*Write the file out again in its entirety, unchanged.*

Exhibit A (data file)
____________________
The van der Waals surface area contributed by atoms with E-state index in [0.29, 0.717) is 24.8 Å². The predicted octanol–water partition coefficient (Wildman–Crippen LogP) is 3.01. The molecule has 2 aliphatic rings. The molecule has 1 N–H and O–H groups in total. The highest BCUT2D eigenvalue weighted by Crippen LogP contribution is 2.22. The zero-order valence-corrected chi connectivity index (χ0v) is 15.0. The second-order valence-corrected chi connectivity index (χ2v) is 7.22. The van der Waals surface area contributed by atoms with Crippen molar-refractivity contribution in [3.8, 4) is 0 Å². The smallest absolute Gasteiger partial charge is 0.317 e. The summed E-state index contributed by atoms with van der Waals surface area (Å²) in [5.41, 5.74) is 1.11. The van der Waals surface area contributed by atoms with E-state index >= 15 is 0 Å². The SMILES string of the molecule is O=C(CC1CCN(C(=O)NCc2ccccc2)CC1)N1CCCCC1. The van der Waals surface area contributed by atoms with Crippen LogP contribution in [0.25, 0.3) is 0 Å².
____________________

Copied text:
The van der Waals surface area contributed by atoms with E-state index in [0.29, 0.717) is 24.8 Å². The predicted octanol–water partition coefficient (Wildman–Crippen LogP) is 3.01. The molecule has 2 aliphatic rings. The molecule has 1 N–H and O–H groups in total. The highest BCUT2D eigenvalue weighted by Crippen LogP contribution is 2.22. The zero-order valence-corrected chi connectivity index (χ0v) is 15.0. The second-order valence-corrected chi connectivity index (χ2v) is 7.22. The van der Waals surface area contributed by atoms with Crippen molar-refractivity contribution in [3.8, 4) is 0 Å². The smallest absolute Gasteiger partial charge is 0.317 e. The summed E-state index contributed by atoms with van der Waals surface area (Å²) in [5.41, 5.74) is 1.11. The van der Waals surface area contributed by atoms with E-state index >= 15 is 0 Å². The SMILES string of the molecule is O=C(CC1CCN(C(=O)NCc2ccccc2)CC1)N1CCCCC1. The van der Waals surface area contributed by atoms with Crippen LogP contribution in [0.25, 0.3) is 0 Å².